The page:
By Ken Poyner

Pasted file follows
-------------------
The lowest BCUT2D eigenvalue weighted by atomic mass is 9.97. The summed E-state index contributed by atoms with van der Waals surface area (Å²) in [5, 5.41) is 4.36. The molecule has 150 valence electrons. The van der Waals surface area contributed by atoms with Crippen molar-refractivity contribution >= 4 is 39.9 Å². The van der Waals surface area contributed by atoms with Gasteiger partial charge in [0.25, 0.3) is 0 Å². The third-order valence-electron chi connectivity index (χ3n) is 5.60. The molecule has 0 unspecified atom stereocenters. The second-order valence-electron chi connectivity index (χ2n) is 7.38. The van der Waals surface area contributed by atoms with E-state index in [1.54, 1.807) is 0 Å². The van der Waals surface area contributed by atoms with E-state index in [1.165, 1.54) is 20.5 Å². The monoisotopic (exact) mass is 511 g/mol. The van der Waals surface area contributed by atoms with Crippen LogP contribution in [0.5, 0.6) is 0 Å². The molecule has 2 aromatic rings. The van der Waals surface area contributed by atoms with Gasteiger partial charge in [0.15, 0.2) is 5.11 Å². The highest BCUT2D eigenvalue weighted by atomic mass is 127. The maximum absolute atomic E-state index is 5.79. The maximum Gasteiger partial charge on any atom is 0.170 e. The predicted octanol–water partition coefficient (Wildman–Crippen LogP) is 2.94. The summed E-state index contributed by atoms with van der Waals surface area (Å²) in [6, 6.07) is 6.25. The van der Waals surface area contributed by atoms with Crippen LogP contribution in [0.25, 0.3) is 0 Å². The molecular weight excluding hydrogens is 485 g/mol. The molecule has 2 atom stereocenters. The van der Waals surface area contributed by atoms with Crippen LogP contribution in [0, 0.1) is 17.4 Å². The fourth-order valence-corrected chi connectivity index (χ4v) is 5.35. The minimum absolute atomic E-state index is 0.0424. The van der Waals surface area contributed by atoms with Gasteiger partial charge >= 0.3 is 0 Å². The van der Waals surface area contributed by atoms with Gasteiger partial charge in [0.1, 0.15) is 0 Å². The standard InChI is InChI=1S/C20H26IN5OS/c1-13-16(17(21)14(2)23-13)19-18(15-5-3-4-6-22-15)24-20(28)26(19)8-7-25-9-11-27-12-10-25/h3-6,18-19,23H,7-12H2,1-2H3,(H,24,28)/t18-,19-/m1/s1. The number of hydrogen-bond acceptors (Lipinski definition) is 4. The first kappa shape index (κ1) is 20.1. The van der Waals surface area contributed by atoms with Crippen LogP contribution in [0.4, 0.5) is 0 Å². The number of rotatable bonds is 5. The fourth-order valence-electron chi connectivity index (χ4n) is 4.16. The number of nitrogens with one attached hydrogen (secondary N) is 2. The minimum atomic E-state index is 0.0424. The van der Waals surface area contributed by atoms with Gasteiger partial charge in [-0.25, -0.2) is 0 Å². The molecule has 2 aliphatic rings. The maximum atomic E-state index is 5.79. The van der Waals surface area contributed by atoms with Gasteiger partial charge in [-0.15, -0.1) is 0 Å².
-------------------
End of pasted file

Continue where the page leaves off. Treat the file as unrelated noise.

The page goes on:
The alien, in what is likely his finest environment suit, walked over the ridge in the road, and I stood there watching him disappear from the bottom up. When he was out of sight, I ran to the rise and could see him again, ambling unconcerned past the private cemetery and further toward the little league baseball game, where the boys playing had not yet noticed him. When they see him, it’s half a bet they run away, half a bet they crowd at the fence closest, gawking. All I know is he plodded past me as I stumbled on the sidewalk, taking no notice of me at all. I thought maybe he would greet me with signs, or wand me with some pseudo-magical device to collect the data surrounding me, a skull-shocking device that I then did not know might exist, but which his culture likely prizes. Little bits of information collected that made his voyage here worth the wait. I imagined his spaceship and wondered if I would get to see the inside of it, be led through alien corridors, meet the captain—if he himself is not the captain—perhaps even get ferried in a short hop out and around the moon and back. Maybe. But he walked right past me. No measuring device, no universal welcome or commanding threats. If he had asked me to take him to our leader, I would have likely walked him to the fire station, as at the police station, they would probably overreact. But he just walked by like I was an advertisement for fresh jelly doughnuts, or a worn intersection street sign. I bet that is what he is going to do when he draws even to the baseball diamond. The boys will run or gawk, and he will continue on the road centerline, not looking their way, no alternatives hinted in his posture. Lucky for him, or for us perhaps, there are few cars to bother this stretch of road at this time of day. Farther into town, he is going to find some scattered-breed porch dogs that don’t like the unfamiliar. Big, lazy dogs that lie on the porch with their heads hanging free, akilter on the last of the porch steps, watching. It isn’t far along that way. The town gets thicker. Perhaps I should tag along just behind a bit to see what happens, to be the someone who knows the sudden story, start to finish. He might need me as proof of intentions, or lack of them.